Rusty subframe 2001 Honda Accord

My brother in Pittsburgh reports that his Accord has a rusty subframe. I am hoping this is a familiar problem to someone here who can advise about the success and cost of repairing it. Unfortunately, I am not near enough to go see it or to take pictures, so generic advice would be appreciated. Is this a routine body-shop fix?

Depends on how rusty?


1 Like

Can he provide pictures? Probably not easy if he doesn’t have access to a lift.

The solution is to replace the subframe with a new one either from honda or an aftermarket collision repair subframe.

Rust never sleeps…and there is always more than meets the eye.

1 Like

The bigger question to me is not just the rusty subframe but the amount of rust on the floor pan, strut towers, etc it is attached to.
If the rust is anything like the picture Tester posted then it might be time to retire that car before someone ends up as a traffic statistic.


Does anyone have enough experience to estimate a repair cost for a replacement of the subframe? To add to the uncertainty in this decision, I am recalling that this car was in a major accident in about 2008, and I have no idea what was replaced and what was just straightened. I am the guy the family calls when they have a car question, and my brother is definitely not the kind of guy who will climb under the car and take a picture. He would rather read a book.

And then, there is the obvious question:
How much does the OP want to pay to “extend” the life of a car that is already 21 years old?

1 Like

Rust was a common problem on Japanese cars of that era, in that region (freeze, salt, thaw, repeat) but it’s impossible to tell how bad it is without getting under the car so ask your mechanic to take a look and follow their advice.

As Mustangman and VDC observed it’s seldom worthwhile to repair but if your brother is lucky he may be able to safely get another year or two out of the Accord before it’s off to the scrapper.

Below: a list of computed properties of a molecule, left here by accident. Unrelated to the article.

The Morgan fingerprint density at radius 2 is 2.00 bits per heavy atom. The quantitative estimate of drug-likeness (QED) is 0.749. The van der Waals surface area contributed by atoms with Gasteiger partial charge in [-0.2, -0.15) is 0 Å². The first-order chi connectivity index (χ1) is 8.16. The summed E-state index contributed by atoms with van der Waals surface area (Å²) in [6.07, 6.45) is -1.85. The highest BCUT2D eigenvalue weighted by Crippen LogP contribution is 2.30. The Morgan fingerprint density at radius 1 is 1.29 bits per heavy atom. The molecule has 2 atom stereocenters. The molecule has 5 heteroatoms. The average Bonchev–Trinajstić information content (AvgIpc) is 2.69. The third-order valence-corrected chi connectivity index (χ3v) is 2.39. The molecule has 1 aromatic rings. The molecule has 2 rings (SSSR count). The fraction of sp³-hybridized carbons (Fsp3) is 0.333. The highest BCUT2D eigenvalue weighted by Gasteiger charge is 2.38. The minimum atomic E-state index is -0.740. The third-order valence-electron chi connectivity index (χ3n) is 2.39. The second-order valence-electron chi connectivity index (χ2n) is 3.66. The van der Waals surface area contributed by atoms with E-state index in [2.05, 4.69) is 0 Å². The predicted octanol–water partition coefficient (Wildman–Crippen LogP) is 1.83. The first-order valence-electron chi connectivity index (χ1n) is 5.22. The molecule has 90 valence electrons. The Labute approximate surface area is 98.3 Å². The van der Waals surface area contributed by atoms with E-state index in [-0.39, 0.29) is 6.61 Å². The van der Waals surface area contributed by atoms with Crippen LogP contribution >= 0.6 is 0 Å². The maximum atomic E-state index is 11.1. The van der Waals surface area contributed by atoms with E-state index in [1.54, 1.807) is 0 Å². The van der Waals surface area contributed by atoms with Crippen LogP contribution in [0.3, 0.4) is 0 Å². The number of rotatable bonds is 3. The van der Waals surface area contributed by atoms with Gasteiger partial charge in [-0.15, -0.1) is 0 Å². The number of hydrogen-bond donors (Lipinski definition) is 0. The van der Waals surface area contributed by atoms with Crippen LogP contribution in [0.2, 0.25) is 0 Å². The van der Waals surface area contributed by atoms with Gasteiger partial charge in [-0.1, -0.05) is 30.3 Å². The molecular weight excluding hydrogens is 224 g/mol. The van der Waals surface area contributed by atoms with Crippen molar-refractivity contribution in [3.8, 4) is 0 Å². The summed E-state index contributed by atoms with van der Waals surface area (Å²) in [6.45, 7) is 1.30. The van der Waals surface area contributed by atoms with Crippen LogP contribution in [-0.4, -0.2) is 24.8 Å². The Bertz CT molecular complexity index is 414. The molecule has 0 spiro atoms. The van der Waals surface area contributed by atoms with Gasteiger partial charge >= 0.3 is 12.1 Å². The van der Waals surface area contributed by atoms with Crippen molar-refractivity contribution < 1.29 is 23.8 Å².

Update: by googling online, I have learned that the rust problem is not the usual salt issue. Honda had a bad design so that the AC condensate dripped onto the subframe. Even low mileage Florida cars rusted there. Honda was asked to issue a voluntary recall, but refused. Honda wants $1350 for the part, and quoted $500 for the install. That is, they are sticking it to the customer. It appears that other people are selling refurbs for $250 - $700. I am wondering whether Honda has a secret warranty just for those who actually have a failure.

NHTSA has 22 complaints for this just on the 2001 model, starting in 2012. Despite the complaints there is not an ongoing investigation at NHTSA. If they don’t have a recall on it now, they never will IMO. This is like the fuel line leak on every Cobalt built. We had two Cobalts and both had the leak about ten years after manufacture. NHTSA even has an ongoing investigation, started 2 years ago. Too many years have gone by for either of these conditions to warrant a recall.


At 21 years of age, the op’s relative’s Honda has certainly earned its trip to the scrapyard.

1 Like

It appears that I can get a refurb part plus install for $1000. For its first 15 years, the car was driven by our mother until she was 99. The rust problem is not systemic, but instead is highly localized. The other items it needs are normal maintenance, but possibly enough of them that the total is more than the car is worth. That is why we are trying to be careful to get best estimates.

You’ll also need a steering alignment, after installing that subframe

I appreciate your optimism but in any 21 year old car corrosion and degradation of plastic/rubber parts becomes a concern.

If you like the car and it still meets your needs, $1,000 in repairs that will extend it’s life for a year plus isn’t outrageous as long as you understand that other components are nearing the end of their useful life and will need to be replaced

I agree. That is why the car is getting a careful inspection. It is driven very few miles per year, which helps the decision.

A car that is driven “very few miles per year” is being worn out more quickly than a car driven for 15,000 highway miles per year.

1 Like

That’s fine but you need to understand that anything Plastic or Rubber degrades with time, not mileage. Rubber strut seals, window seals, hoses and Plastic guides, connectors, wire insulators, fittings, etc. that would crack/break at a touch.

Assuming that everything else is working fine and the rust isn’t fatal, you may be able to get a few more years out of the car with minimal repairs but regardless of mileage you should anticipate ongoing and significant future repairs.